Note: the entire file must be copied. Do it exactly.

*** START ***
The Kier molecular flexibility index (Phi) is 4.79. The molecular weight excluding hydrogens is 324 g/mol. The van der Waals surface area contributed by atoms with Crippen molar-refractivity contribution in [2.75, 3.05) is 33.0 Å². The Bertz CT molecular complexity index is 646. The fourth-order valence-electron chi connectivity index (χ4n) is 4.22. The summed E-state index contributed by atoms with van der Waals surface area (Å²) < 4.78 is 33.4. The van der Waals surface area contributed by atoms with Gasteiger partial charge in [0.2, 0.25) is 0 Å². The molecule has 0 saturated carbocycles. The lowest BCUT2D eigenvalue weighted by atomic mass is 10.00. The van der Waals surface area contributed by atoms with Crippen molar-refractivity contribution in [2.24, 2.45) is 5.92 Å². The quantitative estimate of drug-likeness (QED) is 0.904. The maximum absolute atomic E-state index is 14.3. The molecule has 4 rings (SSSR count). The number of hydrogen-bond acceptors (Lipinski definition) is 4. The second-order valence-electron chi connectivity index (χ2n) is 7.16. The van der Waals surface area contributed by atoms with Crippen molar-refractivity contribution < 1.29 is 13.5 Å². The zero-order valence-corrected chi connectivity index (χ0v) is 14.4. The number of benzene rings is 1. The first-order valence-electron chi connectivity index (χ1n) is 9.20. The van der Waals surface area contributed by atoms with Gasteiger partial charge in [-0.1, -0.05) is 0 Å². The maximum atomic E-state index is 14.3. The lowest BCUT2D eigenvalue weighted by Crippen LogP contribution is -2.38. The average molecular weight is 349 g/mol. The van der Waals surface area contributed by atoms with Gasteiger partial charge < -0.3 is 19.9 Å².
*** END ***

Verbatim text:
The Kier molecular flexibility index (Phi) is 4.79. The molecular weight excluding hydrogens is 324 g/mol. The van der Waals surface area contributed by atoms with Crippen molar-refractivity contribution in [2.75, 3.05) is 33.0 Å². The Bertz CT molecular complexity index is 646. The fourth-order valence-electron chi connectivity index (χ4n) is 4.22. The summed E-state index contributed by atoms with van der Waals surface area (Å²) < 4.78 is 33.4. The van der Waals surface area contributed by atoms with Gasteiger partial charge in [0.2, 0.25) is 0 Å². The molecule has 0 saturated carbocycles. The lowest BCUT2D eigenvalue weighted by atomic mass is 10.00. The van der Waals surface area contributed by atoms with Crippen molar-refractivity contribution in [2.24, 2.45) is 5.92 Å². The quantitative estimate of drug-likeness (QED) is 0.904. The maximum absolute atomic E-state index is 14.3. The molecule has 4 rings (SSSR count). The number of hydrogen-bond acceptors (Lipinski definition) is 4. The second-order valence-electron chi connectivity index (χ2n) is 7.16. The van der Waals surface area contributed by atoms with Crippen molar-refractivity contribution < 1.29 is 13.5 Å². The zero-order valence-corrected chi connectivity index (χ0v) is 14.4. The number of benzene rings is 1. The first-order valence-electron chi connectivity index (χ1n) is 9.20. The van der Waals surface area contributed by atoms with Gasteiger partial charge in [-0.1, -0.05) is 0 Å². The maximum atomic E-state index is 14.3. The lowest BCUT2D eigenvalue weighted by Crippen LogP contribution is -2.38. The average molecular weight is 349 g/mol. The van der Waals surface area contributed by atoms with Gasteiger partial charge < -0.3 is 19.9 Å².